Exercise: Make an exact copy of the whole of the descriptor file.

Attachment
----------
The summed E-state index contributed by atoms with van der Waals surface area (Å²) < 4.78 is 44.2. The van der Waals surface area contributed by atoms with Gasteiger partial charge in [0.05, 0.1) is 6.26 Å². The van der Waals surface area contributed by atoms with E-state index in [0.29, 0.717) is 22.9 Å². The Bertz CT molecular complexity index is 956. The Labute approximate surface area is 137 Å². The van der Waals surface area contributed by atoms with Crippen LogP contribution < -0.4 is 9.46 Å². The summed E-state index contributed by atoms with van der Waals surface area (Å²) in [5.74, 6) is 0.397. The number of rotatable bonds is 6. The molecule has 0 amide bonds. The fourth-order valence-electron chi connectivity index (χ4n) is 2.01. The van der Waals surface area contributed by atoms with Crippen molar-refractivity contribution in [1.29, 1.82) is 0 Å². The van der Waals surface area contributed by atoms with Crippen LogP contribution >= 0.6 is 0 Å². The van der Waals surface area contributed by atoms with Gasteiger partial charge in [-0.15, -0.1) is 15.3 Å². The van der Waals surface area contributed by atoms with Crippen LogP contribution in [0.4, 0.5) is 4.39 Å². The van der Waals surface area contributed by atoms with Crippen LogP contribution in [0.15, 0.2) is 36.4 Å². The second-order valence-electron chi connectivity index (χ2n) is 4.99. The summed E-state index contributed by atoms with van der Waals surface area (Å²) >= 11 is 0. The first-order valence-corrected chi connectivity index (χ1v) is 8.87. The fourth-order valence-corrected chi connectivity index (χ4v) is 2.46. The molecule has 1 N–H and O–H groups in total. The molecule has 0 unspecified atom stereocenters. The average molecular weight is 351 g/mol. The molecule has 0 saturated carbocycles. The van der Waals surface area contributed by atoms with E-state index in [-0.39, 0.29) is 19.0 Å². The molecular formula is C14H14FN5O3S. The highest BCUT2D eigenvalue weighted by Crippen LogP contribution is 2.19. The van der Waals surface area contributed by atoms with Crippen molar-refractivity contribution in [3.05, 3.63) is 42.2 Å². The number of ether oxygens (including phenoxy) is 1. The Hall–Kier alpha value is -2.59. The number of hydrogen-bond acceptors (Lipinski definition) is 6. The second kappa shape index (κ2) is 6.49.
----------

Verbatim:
The summed E-state index contributed by atoms with van der Waals surface area (Å²) < 4.78 is 44.2. The van der Waals surface area contributed by atoms with Gasteiger partial charge in [0.05, 0.1) is 6.26 Å². The van der Waals surface area contributed by atoms with E-state index in [0.29, 0.717) is 22.9 Å². The Bertz CT molecular complexity index is 956. The Labute approximate surface area is 137 Å². The van der Waals surface area contributed by atoms with Crippen LogP contribution < -0.4 is 9.46 Å². The summed E-state index contributed by atoms with van der Waals surface area (Å²) in [5.74, 6) is 0.397. The number of rotatable bonds is 6. The molecule has 0 amide bonds. The fourth-order valence-electron chi connectivity index (χ4n) is 2.01. The van der Waals surface area contributed by atoms with Crippen molar-refractivity contribution in [1.29, 1.82) is 0 Å². The van der Waals surface area contributed by atoms with Crippen LogP contribution >= 0.6 is 0 Å². The van der Waals surface area contributed by atoms with Gasteiger partial charge in [-0.15, -0.1) is 15.3 Å². The van der Waals surface area contributed by atoms with Crippen LogP contribution in [0.4, 0.5) is 4.39 Å². The van der Waals surface area contributed by atoms with Crippen LogP contribution in [0.15, 0.2) is 36.4 Å². The second-order valence-electron chi connectivity index (χ2n) is 4.99. The summed E-state index contributed by atoms with van der Waals surface area (Å²) >= 11 is 0. The first-order valence-corrected chi connectivity index (χ1v) is 8.87. The fourth-order valence-corrected chi connectivity index (χ4v) is 2.46. The molecule has 1 N–H and O–H groups in total. The molecule has 0 unspecified atom stereocenters. The average molecular weight is 351 g/mol. The molecule has 0 saturated carbocycles. The van der Waals surface area contributed by atoms with E-state index in [-0.39, 0.29) is 19.0 Å². The molecular formula is C14H14FN5O3S. The highest BCUT2D eigenvalue weighted by Crippen LogP contribution is 2.19. The van der Waals surface area contributed by atoms with Crippen molar-refractivity contribution in [3.05, 3.63) is 42.2 Å². The number of ether oxygens (including phenoxy) is 1. The Hall–Kier alpha value is -2.59. The number of hydrogen-bond acceptors (Lipinski definition) is 6. The second kappa shape index (κ2) is 6.49.